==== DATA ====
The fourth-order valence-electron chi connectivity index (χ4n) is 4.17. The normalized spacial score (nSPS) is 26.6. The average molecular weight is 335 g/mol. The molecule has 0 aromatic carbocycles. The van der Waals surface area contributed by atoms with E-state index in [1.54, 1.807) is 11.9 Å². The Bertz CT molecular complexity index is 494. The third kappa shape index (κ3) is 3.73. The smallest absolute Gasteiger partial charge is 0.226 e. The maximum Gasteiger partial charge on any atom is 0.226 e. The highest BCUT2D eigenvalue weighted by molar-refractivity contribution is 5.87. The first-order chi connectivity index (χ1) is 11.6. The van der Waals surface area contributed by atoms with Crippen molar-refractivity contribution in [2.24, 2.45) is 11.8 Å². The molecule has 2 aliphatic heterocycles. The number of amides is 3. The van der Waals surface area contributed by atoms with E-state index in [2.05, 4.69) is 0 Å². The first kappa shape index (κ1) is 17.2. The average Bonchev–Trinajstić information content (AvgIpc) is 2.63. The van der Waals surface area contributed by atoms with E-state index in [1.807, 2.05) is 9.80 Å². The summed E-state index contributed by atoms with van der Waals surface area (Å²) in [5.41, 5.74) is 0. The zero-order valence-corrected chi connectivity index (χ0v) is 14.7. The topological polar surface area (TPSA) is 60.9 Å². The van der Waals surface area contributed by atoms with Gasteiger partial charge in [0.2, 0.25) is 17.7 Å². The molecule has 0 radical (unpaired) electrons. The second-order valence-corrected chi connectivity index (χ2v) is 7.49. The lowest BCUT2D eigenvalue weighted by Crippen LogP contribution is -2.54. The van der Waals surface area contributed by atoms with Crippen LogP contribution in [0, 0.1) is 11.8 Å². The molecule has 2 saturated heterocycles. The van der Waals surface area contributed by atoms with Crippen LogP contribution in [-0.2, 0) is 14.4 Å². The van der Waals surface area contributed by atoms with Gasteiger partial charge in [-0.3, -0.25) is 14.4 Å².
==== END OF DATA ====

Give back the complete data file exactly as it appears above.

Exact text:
The fourth-order valence-electron chi connectivity index (χ4n) is 4.17. The normalized spacial score (nSPS) is 26.6. The average molecular weight is 335 g/mol. The molecule has 0 aromatic carbocycles. The van der Waals surface area contributed by atoms with E-state index in [1.54, 1.807) is 11.9 Å². The Bertz CT molecular complexity index is 494. The third kappa shape index (κ3) is 3.73. The smallest absolute Gasteiger partial charge is 0.226 e. The maximum Gasteiger partial charge on any atom is 0.226 e. The highest BCUT2D eigenvalue weighted by molar-refractivity contribution is 5.87. The first-order chi connectivity index (χ1) is 11.6. The van der Waals surface area contributed by atoms with Crippen molar-refractivity contribution in [2.24, 2.45) is 11.8 Å². The molecule has 2 aliphatic heterocycles. The number of amides is 3. The van der Waals surface area contributed by atoms with E-state index in [2.05, 4.69) is 0 Å². The first kappa shape index (κ1) is 17.2. The average Bonchev–Trinajstić information content (AvgIpc) is 2.63. The van der Waals surface area contributed by atoms with E-state index in [1.807, 2.05) is 9.80 Å². The summed E-state index contributed by atoms with van der Waals surface area (Å²) in [5.41, 5.74) is 0. The zero-order valence-corrected chi connectivity index (χ0v) is 14.7. The topological polar surface area (TPSA) is 60.9 Å². The van der Waals surface area contributed by atoms with Gasteiger partial charge in [0.2, 0.25) is 17.7 Å². The molecule has 0 radical (unpaired) electrons. The second-order valence-corrected chi connectivity index (χ2v) is 7.49. The lowest BCUT2D eigenvalue weighted by Crippen LogP contribution is -2.54. The van der Waals surface area contributed by atoms with Crippen LogP contribution in [0, 0.1) is 11.8 Å². The molecule has 2 saturated heterocycles. The van der Waals surface area contributed by atoms with Crippen LogP contribution in [-0.2, 0) is 14.4 Å². The van der Waals surface area contributed by atoms with Gasteiger partial charge in [-0.3, -0.25) is 14.4 Å².